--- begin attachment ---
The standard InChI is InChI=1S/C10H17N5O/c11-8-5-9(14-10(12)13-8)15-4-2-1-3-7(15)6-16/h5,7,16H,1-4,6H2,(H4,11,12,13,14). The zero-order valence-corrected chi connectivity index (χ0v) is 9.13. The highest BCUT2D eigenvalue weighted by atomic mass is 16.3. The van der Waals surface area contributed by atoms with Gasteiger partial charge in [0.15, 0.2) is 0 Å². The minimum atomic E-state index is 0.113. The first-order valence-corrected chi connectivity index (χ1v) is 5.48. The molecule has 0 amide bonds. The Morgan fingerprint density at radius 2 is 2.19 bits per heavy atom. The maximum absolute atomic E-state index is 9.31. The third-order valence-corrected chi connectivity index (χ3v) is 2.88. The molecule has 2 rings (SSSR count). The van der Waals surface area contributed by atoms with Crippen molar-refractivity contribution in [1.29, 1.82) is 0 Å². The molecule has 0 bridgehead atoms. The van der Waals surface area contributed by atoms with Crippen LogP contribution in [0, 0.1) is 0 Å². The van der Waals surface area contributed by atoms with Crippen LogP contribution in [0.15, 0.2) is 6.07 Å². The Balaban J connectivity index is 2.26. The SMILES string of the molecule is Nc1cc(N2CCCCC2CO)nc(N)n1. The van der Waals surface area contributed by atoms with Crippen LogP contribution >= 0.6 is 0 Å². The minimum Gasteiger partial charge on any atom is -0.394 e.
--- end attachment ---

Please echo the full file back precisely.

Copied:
The standard InChI is InChI=1S/C10H17N5O/c11-8-5-9(14-10(12)13-8)15-4-2-1-3-7(15)6-16/h5,7,16H,1-4,6H2,(H4,11,12,13,14). The zero-order valence-corrected chi connectivity index (χ0v) is 9.13. The highest BCUT2D eigenvalue weighted by atomic mass is 16.3. The van der Waals surface area contributed by atoms with Gasteiger partial charge in [0.15, 0.2) is 0 Å². The minimum atomic E-state index is 0.113. The first-order valence-corrected chi connectivity index (χ1v) is 5.48. The molecule has 0 amide bonds. The Morgan fingerprint density at radius 2 is 2.19 bits per heavy atom. The maximum absolute atomic E-state index is 9.31. The third-order valence-corrected chi connectivity index (χ3v) is 2.88. The molecule has 2 rings (SSSR count). The van der Waals surface area contributed by atoms with Crippen molar-refractivity contribution in [1.29, 1.82) is 0 Å². The molecule has 0 bridgehead atoms. The van der Waals surface area contributed by atoms with Crippen LogP contribution in [0, 0.1) is 0 Å². The van der Waals surface area contributed by atoms with Crippen LogP contribution in [0.15, 0.2) is 6.07 Å². The Balaban J connectivity index is 2.26. The SMILES string of the molecule is Nc1cc(N2CCCCC2CO)nc(N)n1. The van der Waals surface area contributed by atoms with Crippen LogP contribution >= 0.6 is 0 Å². The minimum Gasteiger partial charge on any atom is -0.394 e.